Read our case study to understand how upgraded briefing helps Microsoft create content 67% faster!

For those assigning the briefs, spending more time preparing a brief means fewer revisions and stronger overall content. By giving extra context and resources up front, you are investing time to get a superior product back with less effort. This holds especially true when working with external teams or freelancers that will have less context of your company’s marketing strategy. 

So here’s a question: does EVERY piece of content need a brief

No. Some assignments are extremely simple and straightforward. In addition, some formats of written content don’t have the same level of nuance to require a brief. Briefs are simply a tool to help you and your team successfully create written content.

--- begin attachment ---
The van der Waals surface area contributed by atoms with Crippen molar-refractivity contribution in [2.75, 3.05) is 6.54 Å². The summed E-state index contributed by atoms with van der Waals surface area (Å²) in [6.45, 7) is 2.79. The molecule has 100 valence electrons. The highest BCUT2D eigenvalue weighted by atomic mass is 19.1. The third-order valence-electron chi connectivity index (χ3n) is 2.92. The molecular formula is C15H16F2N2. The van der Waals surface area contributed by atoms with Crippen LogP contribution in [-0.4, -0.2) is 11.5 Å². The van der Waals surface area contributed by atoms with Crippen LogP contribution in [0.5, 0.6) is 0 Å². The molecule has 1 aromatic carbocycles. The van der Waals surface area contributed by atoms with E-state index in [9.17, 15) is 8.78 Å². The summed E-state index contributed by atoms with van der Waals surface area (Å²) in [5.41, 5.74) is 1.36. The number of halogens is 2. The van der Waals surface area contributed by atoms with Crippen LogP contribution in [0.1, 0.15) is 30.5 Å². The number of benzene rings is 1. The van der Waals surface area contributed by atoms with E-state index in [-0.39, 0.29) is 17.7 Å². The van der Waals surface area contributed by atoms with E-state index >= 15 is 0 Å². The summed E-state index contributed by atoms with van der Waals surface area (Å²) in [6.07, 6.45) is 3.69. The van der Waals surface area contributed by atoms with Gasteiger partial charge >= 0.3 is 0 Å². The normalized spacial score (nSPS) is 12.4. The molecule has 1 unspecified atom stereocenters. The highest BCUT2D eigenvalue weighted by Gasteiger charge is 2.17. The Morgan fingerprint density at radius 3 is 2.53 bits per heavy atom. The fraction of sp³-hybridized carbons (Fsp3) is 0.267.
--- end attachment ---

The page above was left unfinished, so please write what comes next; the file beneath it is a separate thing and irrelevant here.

The Benefit of Planning & Briefing in Opal

As a content operations platform, Opal is the space where our customers plan, create, and calendar their content. While content briefs can be as simple as a Google doc you send to the writer, many marketers find that more formal briefs (that are stored publicly) prove more effective.  

Here’s how marketing teams get value from writing content briefs and other plans in Opal:  

Dedicated Space for Briefing – Opal provides a free-form space that’s specifically designed for writing briefs: Boards. By briefing in Opal, your team sees the whole plan from the very beginning, leading to stronger ideas, more visibility of the plan, and all-around better execution. Opal’s briefing space is also empowered with an AI brainstorming co-pilot, ready to provide you ideas and inspiration to kickstart your marketing.